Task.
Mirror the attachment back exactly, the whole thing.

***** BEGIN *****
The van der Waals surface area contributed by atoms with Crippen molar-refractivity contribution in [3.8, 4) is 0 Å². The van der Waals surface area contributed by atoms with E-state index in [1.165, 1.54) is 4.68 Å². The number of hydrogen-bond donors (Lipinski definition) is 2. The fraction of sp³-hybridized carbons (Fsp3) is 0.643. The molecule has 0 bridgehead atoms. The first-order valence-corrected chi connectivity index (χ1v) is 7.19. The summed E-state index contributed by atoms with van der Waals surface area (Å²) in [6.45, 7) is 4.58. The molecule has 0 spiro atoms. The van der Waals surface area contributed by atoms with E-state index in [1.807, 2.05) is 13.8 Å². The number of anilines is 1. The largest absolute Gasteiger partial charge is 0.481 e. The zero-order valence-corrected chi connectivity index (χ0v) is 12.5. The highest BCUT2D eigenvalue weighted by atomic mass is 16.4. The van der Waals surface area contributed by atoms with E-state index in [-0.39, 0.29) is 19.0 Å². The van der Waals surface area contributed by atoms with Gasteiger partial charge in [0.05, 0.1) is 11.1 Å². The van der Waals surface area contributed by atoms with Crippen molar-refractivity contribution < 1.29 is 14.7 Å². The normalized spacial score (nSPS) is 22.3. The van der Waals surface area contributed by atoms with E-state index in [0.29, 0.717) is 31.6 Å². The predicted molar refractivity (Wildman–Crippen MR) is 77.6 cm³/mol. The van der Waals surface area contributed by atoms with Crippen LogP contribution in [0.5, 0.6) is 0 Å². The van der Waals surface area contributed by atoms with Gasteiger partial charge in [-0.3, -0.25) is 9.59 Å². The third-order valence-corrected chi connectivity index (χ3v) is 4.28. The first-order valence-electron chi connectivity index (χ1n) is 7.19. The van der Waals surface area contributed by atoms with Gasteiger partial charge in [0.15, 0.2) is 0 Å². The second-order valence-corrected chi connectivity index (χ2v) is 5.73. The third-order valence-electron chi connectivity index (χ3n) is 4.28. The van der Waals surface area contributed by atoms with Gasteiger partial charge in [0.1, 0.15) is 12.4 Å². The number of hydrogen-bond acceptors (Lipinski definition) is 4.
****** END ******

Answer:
The van der Waals surface area contributed by atoms with Crippen molar-refractivity contribution in [3.8, 4) is 0 Å². The van der Waals surface area contributed by atoms with E-state index in [1.165, 1.54) is 4.68 Å². The number of hydrogen-bond donors (Lipinski definition) is 2. The fraction of sp³-hybridized carbons (Fsp3) is 0.643. The molecule has 0 bridgehead atoms. The first-order valence-corrected chi connectivity index (χ1v) is 7.19. The summed E-state index contributed by atoms with van der Waals surface area (Å²) in [6.45, 7) is 4.58. The molecule has 0 spiro atoms. The van der Waals surface area contributed by atoms with E-state index in [1.807, 2.05) is 13.8 Å². The number of anilines is 1. The largest absolute Gasteiger partial charge is 0.481 e. The zero-order valence-corrected chi connectivity index (χ0v) is 12.5. The highest BCUT2D eigenvalue weighted by atomic mass is 16.4. The van der Waals surface area contributed by atoms with E-state index in [-0.39, 0.29) is 19.0 Å². The van der Waals surface area contributed by atoms with Gasteiger partial charge in [0.05, 0.1) is 11.1 Å². The van der Waals surface area contributed by atoms with Crippen molar-refractivity contribution < 1.29 is 14.7 Å². The normalized spacial score (nSPS) is 22.3. The van der Waals surface area contributed by atoms with E-state index in [0.29, 0.717) is 31.6 Å². The predicted molar refractivity (Wildman–Crippen MR) is 77.6 cm³/mol. The van der Waals surface area contributed by atoms with Crippen LogP contribution in [0.5, 0.6) is 0 Å². The van der Waals surface area contributed by atoms with Gasteiger partial charge in [-0.3, -0.25) is 9.59 Å². The third-order valence-corrected chi connectivity index (χ3v) is 4.28. The first-order valence-electron chi connectivity index (χ1n) is 7.19. The van der Waals surface area contributed by atoms with Gasteiger partial charge in [0.15, 0.2) is 0 Å². The second-order valence-corrected chi connectivity index (χ2v) is 5.73. The third-order valence-electron chi connectivity index (χ3n) is 4.28. The van der Waals surface area contributed by atoms with Gasteiger partial charge in [0.1, 0.15) is 12.4 Å². The number of hydrogen-bond acceptors (Lipinski definition) is 4.